The one minor surprise here is that the anime does not skip the scene where the Shepherd which has Rei’s brain reflects on what really happened between Rei and Shin. I am very pleased that it was included, especially since most previous Interlude scenes in the novel have been skipped. It is the one whose absence would probably be most felt by anime-only viewers, however, and it does allow for a dramatic lead-in to next episode. It also allows for pictures like this one:
Among other random tidbits, this episode does not have the wealth of visual cues that the previous episode did, but it still has some. One of the most significant is Lena’s flower vase. Conversations in another forum have led me to believe that her vase is being used to indicate how many 86s have died in the given episode, and this time it has four, to signify the four remaining non-core members dying off-screen. (The deaths are also being reflected in two different places in the opener.) The musical support also does not get enough credit. And boy, all of the signs point towards the boy that Annette was talking about being Shin, don’t they?
Since next episode’s title is also the title of the first novel’s last chapter, the adaptation of the first novel will probably mostly conclude with episode 9. (I predict that the last few pages of the chapter will make up the beginning of episode 10, and the epilogue will be dealt with throughout the second cour.) What the 86s will do is obvious; but what will Lena do?
OTHER SERIES I’M FOLLOWING:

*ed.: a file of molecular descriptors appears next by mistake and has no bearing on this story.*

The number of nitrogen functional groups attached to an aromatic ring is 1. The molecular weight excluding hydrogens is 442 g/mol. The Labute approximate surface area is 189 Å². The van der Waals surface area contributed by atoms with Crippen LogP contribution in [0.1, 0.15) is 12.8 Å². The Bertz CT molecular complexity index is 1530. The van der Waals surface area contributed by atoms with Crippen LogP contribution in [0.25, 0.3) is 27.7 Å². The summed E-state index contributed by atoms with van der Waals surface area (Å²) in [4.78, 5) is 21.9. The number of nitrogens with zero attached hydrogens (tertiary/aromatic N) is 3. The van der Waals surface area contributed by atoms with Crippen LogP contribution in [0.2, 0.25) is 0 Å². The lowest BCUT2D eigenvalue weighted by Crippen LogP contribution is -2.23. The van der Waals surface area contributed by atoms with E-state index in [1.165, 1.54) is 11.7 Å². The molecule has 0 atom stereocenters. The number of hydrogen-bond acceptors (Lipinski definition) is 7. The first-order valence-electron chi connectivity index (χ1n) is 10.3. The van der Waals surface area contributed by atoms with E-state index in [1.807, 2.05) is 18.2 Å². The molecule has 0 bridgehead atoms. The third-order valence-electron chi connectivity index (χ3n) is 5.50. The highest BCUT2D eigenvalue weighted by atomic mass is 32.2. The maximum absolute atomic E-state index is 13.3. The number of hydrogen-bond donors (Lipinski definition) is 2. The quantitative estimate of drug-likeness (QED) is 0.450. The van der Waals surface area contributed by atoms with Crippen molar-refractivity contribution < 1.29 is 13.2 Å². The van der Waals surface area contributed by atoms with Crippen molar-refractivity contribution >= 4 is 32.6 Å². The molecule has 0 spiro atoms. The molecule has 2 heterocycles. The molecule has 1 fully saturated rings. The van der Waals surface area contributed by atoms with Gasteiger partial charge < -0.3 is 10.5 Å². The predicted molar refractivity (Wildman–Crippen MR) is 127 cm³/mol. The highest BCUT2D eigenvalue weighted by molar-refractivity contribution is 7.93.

Fruits Basket the Final ep 8 – Drag thing out much? Though these were big revelations about how Kyo and Tohru are far more connected than we’ve known until this point, the delivery of it here was tedious. The only thing which saved the episode for me was the cliffhanger ending.
Higehiro ep 8 – You had to figure that the kind of turning point that the episode ends on was coming. Up to that point I thought the episode was trying a little too hard to keep a potential romance between Yoshida and Sayu in play despite Yoshida’s effort to distance himself from that. Still, it conveyed well that Sayu is taking small steps towards the need to confront her past, while Yoshida is realizing more and more how firmly Sayu is becoming part of his life. This is one of two big cliffhangers for Monday that I will be eagerly awaiting.
SEVEN KNIGHTS REVOLUTION: Hero Successor – Actually got caught up on this one because I was bored one night. Have about the same reaction to this one that I had to Hortensia Saga last season: looks nice, but it is painfully generic as fantasy content goes. Still, it has just enough going for it (especially the Class President character) that I will probably finish it out.
Vivy -Flourite Eye’s Song episode 10 – This has been a strong enough series that it might be a contender for Best of Season honors if 86 wasn’t around, and this may have been the series’ best episode yet. Seeing Diva relegated to a museum attraction after retiring (because she couldn’t sing anymore after her other persona left) was particularly sad, and the relationship with the boy Osamu over the course of 20 or more years has a certain melancholy feel to it as well, as do the visits from Matsumoto. The song she finally comes up with fits perfectly, as do the two twists at the end: both about Osamu’s last name and the suggestion that she might have unwittingly caused the very thing that she was trying to prevent. I sort of suspected all along that the story might go in this direction, but even so, I am eager to see how this plays out.